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Derek Knight, St Louis (Missouri)

Who are you?

My name’s Derek Knight, I was raised on the south coast of England in Dover (famous for its White Cliffs). I worked in the finance industry for many years, and became a Change Implementation Project Manager working in the City of London and Edinburgh, Scotland, before taking early retirement and moving to the East Coast of England, where I started to write. I’ve now published 6 books, I’m a columnist for a number of publications (including Expat Focus!) and I’m working on a novel.Where, when and why did you move abroad?

Moving abroad totally took me by surprise! After being divorced in my mid 50’s I assumed that I’d stay single, and had set up a life for myself in a great East Coast of England town called King’s Lynn. Then I fell for a lady I’d known as a friend for many years, who had also become single. The only complication was she lived in the Mid-Western USA, so I moved here. We have just celebrated our third wedding anniversary, and that’s the amount of time I’ve been a US resident,

What challenges did you face during the move?

There were a few challenges, but nothing that we couldn’t work through. We found the Immigration process was complex, but being methodical with all the forms made it reasonably painless, and actually quicker than expected.

What took me by surprise was that I suddenly had NO credit score – my good score back in the UK didn’t count, as I had no credit record in the USA. I got new credit cards so that I could start to build up a new credit history, and that is sorting itself out.

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There is also the inevitable question on official forms which asks something like “did you graduate from High School?” The literal answer is no, simply because in the UK we don’t have the same system that the US does – we don’t have the same concept of High School or of graduating from it. But that literal answer is misleading because to an American it means that I failed High School, which is also untrue.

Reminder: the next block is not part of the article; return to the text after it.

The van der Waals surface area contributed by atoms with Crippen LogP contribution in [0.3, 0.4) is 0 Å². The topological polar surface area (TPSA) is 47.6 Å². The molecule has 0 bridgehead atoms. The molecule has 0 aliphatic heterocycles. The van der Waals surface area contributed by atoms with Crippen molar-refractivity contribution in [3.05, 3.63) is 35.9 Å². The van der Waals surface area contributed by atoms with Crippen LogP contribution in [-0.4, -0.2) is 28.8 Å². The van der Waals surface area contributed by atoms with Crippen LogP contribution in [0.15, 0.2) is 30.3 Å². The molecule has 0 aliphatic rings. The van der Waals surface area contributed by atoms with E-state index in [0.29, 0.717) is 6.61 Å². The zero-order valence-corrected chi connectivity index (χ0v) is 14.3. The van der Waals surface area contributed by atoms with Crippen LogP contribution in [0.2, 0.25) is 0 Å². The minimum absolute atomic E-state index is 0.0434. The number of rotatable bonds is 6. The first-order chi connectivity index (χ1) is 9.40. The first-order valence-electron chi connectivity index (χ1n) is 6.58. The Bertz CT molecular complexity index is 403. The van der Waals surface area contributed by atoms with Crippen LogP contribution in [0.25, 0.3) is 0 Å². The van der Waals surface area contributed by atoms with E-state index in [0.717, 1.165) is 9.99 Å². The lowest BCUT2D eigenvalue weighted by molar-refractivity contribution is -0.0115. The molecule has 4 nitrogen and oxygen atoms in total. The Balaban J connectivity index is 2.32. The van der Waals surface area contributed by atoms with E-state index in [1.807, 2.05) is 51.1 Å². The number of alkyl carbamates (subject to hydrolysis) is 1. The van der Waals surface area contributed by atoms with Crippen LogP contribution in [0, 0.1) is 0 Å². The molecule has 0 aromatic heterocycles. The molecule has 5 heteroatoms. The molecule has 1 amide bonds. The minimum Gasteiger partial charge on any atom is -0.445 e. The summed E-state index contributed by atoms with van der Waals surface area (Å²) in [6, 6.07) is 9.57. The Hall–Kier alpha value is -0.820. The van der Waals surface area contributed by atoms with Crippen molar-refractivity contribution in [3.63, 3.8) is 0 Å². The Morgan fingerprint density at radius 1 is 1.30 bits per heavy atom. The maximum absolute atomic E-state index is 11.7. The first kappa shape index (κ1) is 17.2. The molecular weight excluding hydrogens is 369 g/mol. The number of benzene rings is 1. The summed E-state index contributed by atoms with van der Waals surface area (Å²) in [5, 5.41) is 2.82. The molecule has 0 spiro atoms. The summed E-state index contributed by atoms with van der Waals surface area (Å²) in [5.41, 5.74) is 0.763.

How did you find somewhere to live?

It was remarkably easy to buy a property here, I found it much less of a hassle than back in the UK.

Are there many other expats in your area?

There are a few, mostly from the great universities we have here, but there isn’t a “community” or anything of that order. Every so often I will hear an English accent in a store or on the streets, and I’m taken aback by how different it sounds!

What is your relationship like with the locals?

Well, I married one, so…
99.9% of people may ask once where I’m from, but otherwise I’m just another voice in the crowd, and there isn’t anything special about how I relate to locals than anyone else. It is interesting to share stories from our respective pasts and to learn about the similarities and differences of our experiences growing up in various parts of the world.

Every so often I will come across someone who is so amazed by my accent that they ask me to “say something in your accent” and don’t listen to my words, just the sounds I make. This is very frustrating, but, as I said, doesn’t happen very often.

What do you like about life where you are?

Just about everything!

What do you dislike about your expat life?

Hmmm – that’s a hard one. I don’t know that I dislike anything, but I do miss some things, such as living close to the sea as I did all my life in the UK. But I am getting used to “beaches” on lakes and rivers; not the same, but still nice.

What is the biggest cultural difference you have experienced between your new country and life back home?

Undoubtedly it is the gun culture. I am still taken aback when, for example, I see someone who would be called a ticket collector back in the UK with a side arm strapped to his belt.

What do you think of the food in your new country? What are your particular likes or dislikes?

It’s strange, because I’ve had the best food in the world here, and also the worst. Portions can be big, and you soon learn that it’s not only OK to take half of our food home with you, but it is also expected in a lot of places.

You can get almost any style of food in the big cities, there is even a “British tea room” not too far from me (although it’s not really like the ones in Yorkshire that I remember going to). Even in the out of the way places you can often find family restaurants selling good quality food at reasonable prices. Some things were totally new to me – biscuits and gravy for breakfast seemed to me a really strange thing at first, and it’s still not something I’d seek out.

What advice would you give to anyone following in your footsteps?

Just do it!

What are your plans for the future?

My immediate plans are to finish the first draft of my new novel and then to edit it into shape! Apart from that we are open to whatever adventure comes along, including the adventure of staying right where we are!

If you would like to contact me, my email is dkstl007@gmail.com, and you can find out what I'm up to by checking out my blog derekknight007.wordpress.com. I'm always happy to connect with social media, and you can find me at; @DerekKnight1 and Facebook.

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